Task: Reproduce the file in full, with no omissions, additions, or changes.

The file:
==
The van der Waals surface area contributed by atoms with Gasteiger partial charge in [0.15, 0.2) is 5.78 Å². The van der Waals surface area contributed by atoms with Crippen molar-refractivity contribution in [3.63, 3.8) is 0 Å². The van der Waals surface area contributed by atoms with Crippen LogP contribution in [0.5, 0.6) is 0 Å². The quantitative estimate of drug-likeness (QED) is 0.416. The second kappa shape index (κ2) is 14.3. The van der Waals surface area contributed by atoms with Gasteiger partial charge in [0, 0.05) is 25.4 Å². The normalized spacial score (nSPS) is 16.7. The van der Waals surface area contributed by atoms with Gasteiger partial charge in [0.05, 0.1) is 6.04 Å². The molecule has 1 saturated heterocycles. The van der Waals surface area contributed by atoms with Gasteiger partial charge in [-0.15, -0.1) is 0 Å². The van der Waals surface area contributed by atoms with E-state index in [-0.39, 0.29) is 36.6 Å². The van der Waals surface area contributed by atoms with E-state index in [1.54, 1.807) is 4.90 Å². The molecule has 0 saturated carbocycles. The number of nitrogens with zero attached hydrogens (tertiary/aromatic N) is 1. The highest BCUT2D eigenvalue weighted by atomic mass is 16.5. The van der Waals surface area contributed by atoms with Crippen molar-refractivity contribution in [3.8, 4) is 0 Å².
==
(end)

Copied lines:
The van der Waals surface area contributed by atoms with Gasteiger partial charge in [0.15, 0.2) is 5.78 Å². The van der Waals surface area contributed by atoms with Crippen molar-refractivity contribution in [3.63, 3.8) is 0 Å². The van der Waals surface area contributed by atoms with Crippen LogP contribution in [0.5, 0.6) is 0 Å². The quantitative estimate of drug-likeness (QED) is 0.416. The second kappa shape index (κ2) is 14.3. The van der Waals surface area contributed by atoms with Gasteiger partial charge in [0, 0.05) is 25.4 Å². The normalized spacial score (nSPS) is 16.7. The van der Waals surface area contributed by atoms with Gasteiger partial charge in [0.05, 0.1) is 6.04 Å². The molecule has 1 saturated heterocycles. The van der Waals surface area contributed by atoms with Gasteiger partial charge in [-0.15, -0.1) is 0 Å². The van der Waals surface area contributed by atoms with E-state index in [-0.39, 0.29) is 36.6 Å². The van der Waals surface area contributed by atoms with E-state index in [1.54, 1.807) is 4.90 Å². The molecule has 0 saturated carbocycles. The number of nitrogens with zero attached hydrogens (tertiary/aromatic N) is 1. The highest BCUT2D eigenvalue weighted by atomic mass is 16.5. The van der Waals surface area contributed by atoms with Crippen molar-refractivity contribution in [3.8, 4) is 0 Å².